When we become believers and participants in the fullness of salvation through a risen Savior, our hearts are to be ruled by "things which are above" (3:1). Human principles which may bind rather than free to greater life in Christ are to be pushed to the side. We need to recognize them for what they are. Life in Christ should be an experience of growing in Him. His example and His teachings should dominate all aspects of our lives.
Verse 3 points out we are "hidden with Christ in God" (NKJV). No, we do not lose our personality and particular abilities. Rather, everything we are becomes tempered by Him so eventually we will experience the final glorification (v. 4). Our whole life is to be a preparation for meeting Christ face-to-face and living forever in His presence.
III. Become Christlike (Phil. 2:1-5; John 13:12-17; 1 Peter 2:19-24; Eph. 5:1-2)
A. Life of humility
"Let nothing be done through strife or vainglory; but in lowliness of mind let each esteem other better than themselves. Look not every man on his own things, but every man also on the things of others. Let this mind be in you, which was also in Christ Jesus" (Philippians 2:3-5).
"For I have given you an example, that ye should do as I have done to you" (John 13:15).
To be Christlike includes the attitude and action of being humble, which must never be confused with low self-esteem. Humility does not mean degrading one's own personality, appearance, and abilities. Instead, it means having a holistic perspective of being a part of the body of Christ. No one is to lord over or flaunt his or her position and accomplishments.
As the apostle Paul writes to the church in Philippi stressing the need and means for unity, it becomes evident how humility is to prevail. Genuine love, compassion, tenderness, and fellowship radiate in an atmosphere of humility (v. 1). When no one attempts to accomplish or stand out for personal acclaim and glory, the whole body is edified. We should attempt to do our best, but the issue continues to be the motive which drives the action.
Verse 4 reminds us how we are not to neglect our personal needs and obligations. However, we are not to become so self-absorbed as to become blind to the visible needs of those brothers and sisters around us. There is the sense of our being our brothers' and sisters' "keepers."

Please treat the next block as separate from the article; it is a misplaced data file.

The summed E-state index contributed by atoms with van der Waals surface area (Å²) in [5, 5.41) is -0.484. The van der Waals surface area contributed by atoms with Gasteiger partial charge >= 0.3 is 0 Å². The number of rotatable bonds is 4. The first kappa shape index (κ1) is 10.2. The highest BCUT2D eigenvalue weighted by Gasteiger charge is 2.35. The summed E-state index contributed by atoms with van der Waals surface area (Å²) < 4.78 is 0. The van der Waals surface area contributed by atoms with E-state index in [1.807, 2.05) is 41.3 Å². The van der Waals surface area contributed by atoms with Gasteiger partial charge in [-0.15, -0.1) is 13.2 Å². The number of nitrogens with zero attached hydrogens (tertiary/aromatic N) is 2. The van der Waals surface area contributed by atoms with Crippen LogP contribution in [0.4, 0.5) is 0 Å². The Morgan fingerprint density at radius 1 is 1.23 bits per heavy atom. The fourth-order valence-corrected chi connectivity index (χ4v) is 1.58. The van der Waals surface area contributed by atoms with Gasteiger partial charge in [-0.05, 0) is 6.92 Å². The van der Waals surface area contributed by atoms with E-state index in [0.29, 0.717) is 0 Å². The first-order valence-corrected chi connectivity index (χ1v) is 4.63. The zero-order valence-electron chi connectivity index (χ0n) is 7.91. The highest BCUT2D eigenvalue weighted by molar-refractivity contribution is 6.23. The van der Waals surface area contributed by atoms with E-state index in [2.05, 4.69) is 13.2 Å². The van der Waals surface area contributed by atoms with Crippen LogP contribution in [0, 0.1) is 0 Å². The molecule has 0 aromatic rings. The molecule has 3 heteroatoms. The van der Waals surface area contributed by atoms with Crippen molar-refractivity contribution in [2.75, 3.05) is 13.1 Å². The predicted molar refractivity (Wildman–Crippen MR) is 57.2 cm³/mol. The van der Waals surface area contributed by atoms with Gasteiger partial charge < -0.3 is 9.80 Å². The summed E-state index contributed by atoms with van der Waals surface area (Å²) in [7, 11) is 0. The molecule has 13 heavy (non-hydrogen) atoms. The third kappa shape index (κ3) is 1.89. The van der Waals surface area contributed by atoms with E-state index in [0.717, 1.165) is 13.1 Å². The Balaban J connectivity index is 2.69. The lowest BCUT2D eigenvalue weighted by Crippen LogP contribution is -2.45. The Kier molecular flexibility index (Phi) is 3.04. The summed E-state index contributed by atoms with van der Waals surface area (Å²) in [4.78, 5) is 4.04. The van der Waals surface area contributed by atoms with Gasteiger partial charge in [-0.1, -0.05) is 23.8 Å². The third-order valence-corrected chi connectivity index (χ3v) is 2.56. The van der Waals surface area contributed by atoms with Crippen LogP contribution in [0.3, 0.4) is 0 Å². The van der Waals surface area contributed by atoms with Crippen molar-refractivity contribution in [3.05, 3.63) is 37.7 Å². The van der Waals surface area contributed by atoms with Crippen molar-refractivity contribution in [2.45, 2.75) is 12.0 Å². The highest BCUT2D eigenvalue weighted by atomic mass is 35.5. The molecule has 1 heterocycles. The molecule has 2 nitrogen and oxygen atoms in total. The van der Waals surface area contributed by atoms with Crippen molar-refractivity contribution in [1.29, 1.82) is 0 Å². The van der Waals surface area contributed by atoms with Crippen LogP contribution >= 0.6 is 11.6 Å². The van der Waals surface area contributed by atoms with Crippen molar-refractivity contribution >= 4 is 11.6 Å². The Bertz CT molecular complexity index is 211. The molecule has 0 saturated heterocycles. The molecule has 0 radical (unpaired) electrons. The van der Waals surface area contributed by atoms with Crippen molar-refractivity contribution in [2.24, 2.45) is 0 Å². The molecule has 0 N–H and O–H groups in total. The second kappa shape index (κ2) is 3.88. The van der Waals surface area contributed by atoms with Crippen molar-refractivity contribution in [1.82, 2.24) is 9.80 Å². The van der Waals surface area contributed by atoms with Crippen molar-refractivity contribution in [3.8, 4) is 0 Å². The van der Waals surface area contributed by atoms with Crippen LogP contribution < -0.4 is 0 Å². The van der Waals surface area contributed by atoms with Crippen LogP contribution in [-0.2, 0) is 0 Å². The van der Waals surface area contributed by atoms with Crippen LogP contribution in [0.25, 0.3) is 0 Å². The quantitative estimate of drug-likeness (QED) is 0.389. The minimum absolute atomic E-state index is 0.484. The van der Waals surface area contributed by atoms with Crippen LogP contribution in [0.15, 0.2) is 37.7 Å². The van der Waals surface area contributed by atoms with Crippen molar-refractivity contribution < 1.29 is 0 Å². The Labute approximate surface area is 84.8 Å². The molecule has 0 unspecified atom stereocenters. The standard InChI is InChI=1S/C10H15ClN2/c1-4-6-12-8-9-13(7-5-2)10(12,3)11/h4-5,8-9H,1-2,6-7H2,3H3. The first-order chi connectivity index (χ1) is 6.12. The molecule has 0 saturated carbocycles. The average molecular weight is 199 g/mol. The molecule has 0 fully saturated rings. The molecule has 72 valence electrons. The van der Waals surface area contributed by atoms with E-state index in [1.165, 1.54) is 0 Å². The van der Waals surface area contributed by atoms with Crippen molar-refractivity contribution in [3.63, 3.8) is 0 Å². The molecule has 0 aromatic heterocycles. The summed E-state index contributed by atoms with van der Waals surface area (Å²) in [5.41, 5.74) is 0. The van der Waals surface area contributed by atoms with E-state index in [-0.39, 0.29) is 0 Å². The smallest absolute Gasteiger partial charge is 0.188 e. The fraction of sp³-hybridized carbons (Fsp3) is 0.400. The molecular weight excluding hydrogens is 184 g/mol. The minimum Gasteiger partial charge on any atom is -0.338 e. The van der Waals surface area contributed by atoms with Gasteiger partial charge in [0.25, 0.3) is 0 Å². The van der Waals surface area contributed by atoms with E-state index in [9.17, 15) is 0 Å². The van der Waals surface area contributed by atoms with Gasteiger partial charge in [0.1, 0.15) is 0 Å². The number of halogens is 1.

Several decades prior to the apostle Paul's writings, we see Jesus demonstrating humility at the last fellowship meal with His disciples prior to the Crucifixion (John 13:1-17). After the meal, Jesus proceeds to wash each of the disciple's feet. This isn't the usual providing of water or washing a guest's feet upon entering a home. Here Jesus institutes a practice through example.
Humility is a great subject to discuss, but it has little value unless there continues to be practice. We act with humility when we willingly serve others. No menial task is too low for us to complete; no person is too insignificant for us to help.
B. Life of suffering
"For this is thankworthy, if a man for conscience toward God endure grief, suffering wrongfully. For what glory is it, if, when ye be buffeted for your faults, ye shall take it patiently? but if, when ye do well, and suffer for it, ye take it patiently, this is acceptable with God. For even hereunto were ye called: because Christ also suffered for us, leaving us an example, that ye should follow his steps: Who did no sin, neither was guile found in his mouth: Who, when he was reviled, reviled not again; when he suffered, he threatened not; but committed himself to him that judgeth righteously: Who his own self bare our sins in his own body on the tree, that we, being dead to sins, should live unto righteousness: by whose stripes ye were healed" (1 Peter 2:19-24).
Suffering for the cause of Christ is not a popular concept within the North American church. Our many years of religious freedom causes suffering for our faith to appear as abnormal. Yet, we know that persecution for one's Christian faith is common worldwide. More believers died for their faith in the twentieth century than in the previous nineteen centuries combined. Sobering, isn't it?